AB differs from Bell in that the question raised before the court here is whether parents can consent to puberty blockers on their child’s behalf, whereas Bell concerned the competence of the child themself. Bell is currently under appeal (to be heard in June), and Lieven J did not propose to address the issues therein, in AB. It is to be noted that Lieven J was of the panel of the Divisional Court which decided Bell, and, as she states, she “self-evidently entirely agree[s] with its analysis”. (9) Bell was therefore not to be re-litigated in this judgment.

XY, the child in question in AB, is a transgender girl aged 15. She had fully transitioned socially and had been a patient at the GIDS service since she was 10. She is currently taking puberty blockers and cites her potential distress at having to undergo male puberty in her letter to the court. She was declared competent to consent to the treatment. Following the judgment in Bell, the NHS England “issued an amendment to the Service Specification for GIDS requiring that each patient currently receiving treatment should be assessed and a 'best interests' application should be made to the court in the event that the clinical review determined that the patient should continue with PBs.” (24) XY’s clinical review would take approximately three months; meanwhile her next prescription is due in April. XY, her parents, and her clinicians, are unanimous that she should continue receiving her PBs.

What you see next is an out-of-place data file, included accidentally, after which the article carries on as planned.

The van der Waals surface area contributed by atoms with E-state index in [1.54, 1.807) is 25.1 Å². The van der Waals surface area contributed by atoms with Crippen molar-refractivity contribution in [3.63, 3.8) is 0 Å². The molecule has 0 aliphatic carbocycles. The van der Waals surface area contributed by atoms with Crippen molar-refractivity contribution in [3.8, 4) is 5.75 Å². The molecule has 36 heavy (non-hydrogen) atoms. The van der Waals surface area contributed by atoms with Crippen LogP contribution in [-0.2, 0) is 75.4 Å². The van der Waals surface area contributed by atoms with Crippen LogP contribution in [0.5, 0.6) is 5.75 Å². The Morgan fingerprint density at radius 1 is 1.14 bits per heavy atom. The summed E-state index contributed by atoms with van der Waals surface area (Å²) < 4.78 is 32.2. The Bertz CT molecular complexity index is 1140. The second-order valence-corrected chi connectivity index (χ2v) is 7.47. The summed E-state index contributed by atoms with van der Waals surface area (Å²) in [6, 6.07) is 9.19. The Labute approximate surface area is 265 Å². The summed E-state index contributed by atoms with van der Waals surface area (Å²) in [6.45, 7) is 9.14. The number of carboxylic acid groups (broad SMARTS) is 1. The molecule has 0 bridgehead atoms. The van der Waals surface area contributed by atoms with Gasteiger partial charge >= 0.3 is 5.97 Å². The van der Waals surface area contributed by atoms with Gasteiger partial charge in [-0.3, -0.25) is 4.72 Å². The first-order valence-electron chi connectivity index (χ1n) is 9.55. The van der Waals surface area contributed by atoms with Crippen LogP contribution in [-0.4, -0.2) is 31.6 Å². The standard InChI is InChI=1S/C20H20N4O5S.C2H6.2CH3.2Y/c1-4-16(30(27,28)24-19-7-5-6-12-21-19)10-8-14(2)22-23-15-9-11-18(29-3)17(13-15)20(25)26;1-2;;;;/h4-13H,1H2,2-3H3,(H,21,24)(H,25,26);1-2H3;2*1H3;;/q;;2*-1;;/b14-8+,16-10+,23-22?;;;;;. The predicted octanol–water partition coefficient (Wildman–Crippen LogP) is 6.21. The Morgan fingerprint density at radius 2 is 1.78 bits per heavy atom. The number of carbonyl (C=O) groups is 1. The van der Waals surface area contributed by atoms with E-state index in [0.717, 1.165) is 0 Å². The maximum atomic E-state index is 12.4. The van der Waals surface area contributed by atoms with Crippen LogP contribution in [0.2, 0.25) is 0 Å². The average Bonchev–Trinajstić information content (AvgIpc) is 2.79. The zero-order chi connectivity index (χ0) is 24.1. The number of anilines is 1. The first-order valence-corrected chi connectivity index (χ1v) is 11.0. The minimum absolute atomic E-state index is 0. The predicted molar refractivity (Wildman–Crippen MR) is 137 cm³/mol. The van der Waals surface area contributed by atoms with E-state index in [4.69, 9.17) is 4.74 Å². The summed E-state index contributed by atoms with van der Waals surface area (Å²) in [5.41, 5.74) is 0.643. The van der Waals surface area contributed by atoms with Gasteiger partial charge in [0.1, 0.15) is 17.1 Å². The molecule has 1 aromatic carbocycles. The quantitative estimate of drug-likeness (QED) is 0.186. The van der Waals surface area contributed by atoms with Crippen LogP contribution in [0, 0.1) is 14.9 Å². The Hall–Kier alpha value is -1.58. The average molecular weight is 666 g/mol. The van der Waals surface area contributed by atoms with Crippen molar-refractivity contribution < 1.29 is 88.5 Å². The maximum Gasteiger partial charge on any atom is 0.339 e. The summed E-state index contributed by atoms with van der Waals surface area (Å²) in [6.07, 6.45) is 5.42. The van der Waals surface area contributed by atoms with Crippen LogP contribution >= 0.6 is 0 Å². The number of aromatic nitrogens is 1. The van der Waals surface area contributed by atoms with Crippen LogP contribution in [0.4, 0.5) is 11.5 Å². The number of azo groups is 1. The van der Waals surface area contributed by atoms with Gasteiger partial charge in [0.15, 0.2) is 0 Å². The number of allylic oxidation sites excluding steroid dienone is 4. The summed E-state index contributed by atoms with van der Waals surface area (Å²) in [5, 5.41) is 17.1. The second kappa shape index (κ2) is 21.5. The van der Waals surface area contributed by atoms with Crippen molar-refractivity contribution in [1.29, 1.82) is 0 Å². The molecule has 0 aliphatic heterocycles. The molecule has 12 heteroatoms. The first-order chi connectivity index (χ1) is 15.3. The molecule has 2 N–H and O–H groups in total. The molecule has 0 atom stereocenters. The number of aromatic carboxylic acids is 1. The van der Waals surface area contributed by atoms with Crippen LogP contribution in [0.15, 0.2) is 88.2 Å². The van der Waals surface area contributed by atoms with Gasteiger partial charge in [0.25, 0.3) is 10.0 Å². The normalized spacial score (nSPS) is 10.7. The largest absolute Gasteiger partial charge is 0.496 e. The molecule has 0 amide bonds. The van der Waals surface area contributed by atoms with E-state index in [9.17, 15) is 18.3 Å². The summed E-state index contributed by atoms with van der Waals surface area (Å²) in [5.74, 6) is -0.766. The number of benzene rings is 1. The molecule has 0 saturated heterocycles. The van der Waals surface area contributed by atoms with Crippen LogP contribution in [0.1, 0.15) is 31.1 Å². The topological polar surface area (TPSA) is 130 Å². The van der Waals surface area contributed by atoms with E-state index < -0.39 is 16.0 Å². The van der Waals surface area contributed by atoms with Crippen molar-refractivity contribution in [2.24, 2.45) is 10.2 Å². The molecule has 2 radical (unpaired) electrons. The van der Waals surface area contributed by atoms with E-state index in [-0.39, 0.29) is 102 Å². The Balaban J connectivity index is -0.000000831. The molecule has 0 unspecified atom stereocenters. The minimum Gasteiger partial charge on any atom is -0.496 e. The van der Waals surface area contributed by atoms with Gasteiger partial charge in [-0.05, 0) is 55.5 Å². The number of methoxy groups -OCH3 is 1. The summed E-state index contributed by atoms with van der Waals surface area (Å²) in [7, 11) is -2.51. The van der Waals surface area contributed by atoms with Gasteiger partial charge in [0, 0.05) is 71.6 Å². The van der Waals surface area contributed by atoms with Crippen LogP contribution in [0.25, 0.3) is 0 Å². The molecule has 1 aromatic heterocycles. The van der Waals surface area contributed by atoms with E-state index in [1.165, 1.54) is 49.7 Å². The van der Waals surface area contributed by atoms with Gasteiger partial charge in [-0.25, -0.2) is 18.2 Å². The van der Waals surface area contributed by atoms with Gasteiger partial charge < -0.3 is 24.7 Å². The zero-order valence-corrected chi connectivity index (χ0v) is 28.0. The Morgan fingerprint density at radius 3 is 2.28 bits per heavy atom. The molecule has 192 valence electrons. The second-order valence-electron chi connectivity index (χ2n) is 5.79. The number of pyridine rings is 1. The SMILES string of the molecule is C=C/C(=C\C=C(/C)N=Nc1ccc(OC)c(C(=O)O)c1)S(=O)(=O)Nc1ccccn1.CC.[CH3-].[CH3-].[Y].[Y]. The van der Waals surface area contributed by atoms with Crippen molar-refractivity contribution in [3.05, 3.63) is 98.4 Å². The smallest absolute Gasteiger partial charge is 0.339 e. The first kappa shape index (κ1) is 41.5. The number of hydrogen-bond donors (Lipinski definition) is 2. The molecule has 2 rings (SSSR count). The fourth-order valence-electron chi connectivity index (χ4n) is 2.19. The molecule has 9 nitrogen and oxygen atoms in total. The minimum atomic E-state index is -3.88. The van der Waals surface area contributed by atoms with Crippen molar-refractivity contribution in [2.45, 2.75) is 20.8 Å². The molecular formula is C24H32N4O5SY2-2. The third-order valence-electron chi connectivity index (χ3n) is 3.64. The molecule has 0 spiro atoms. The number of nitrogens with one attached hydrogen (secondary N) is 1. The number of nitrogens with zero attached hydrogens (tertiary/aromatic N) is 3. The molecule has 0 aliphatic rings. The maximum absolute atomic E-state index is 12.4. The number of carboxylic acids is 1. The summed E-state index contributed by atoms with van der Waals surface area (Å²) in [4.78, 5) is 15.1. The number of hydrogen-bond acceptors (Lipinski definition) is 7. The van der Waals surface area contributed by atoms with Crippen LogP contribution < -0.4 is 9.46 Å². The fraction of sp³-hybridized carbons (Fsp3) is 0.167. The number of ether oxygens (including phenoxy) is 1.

The issues before the court were as follows:

  1. "Do the parents retain the legal ability to consent to the treatment?

  2. Does the administration of PBs fall into a “special category” of medical treatment by which either:

    1. An application must be made to the Court before they can be prescribed?

    2. As a matter of good practice an application should be made to the Court?" (34)

Lieven J notes the “central, fundamental and critical role of parents in their children’s lives, and decision making about their lives” (39) and states that this includes the role of granting consent for medical treatment (42) including “the most serious of all decisions” (43). She cites the Children Act 1989, the UN Convention on the Rights of the Child, and the European Convention on Human Rights, as support for the rights of parents. The issue as stated in this case is whether XY and her parents have a “concurrent right to consent” (49) - ie, do XY’s parents have a right to consent on her behalf, even if she is Gillick competent?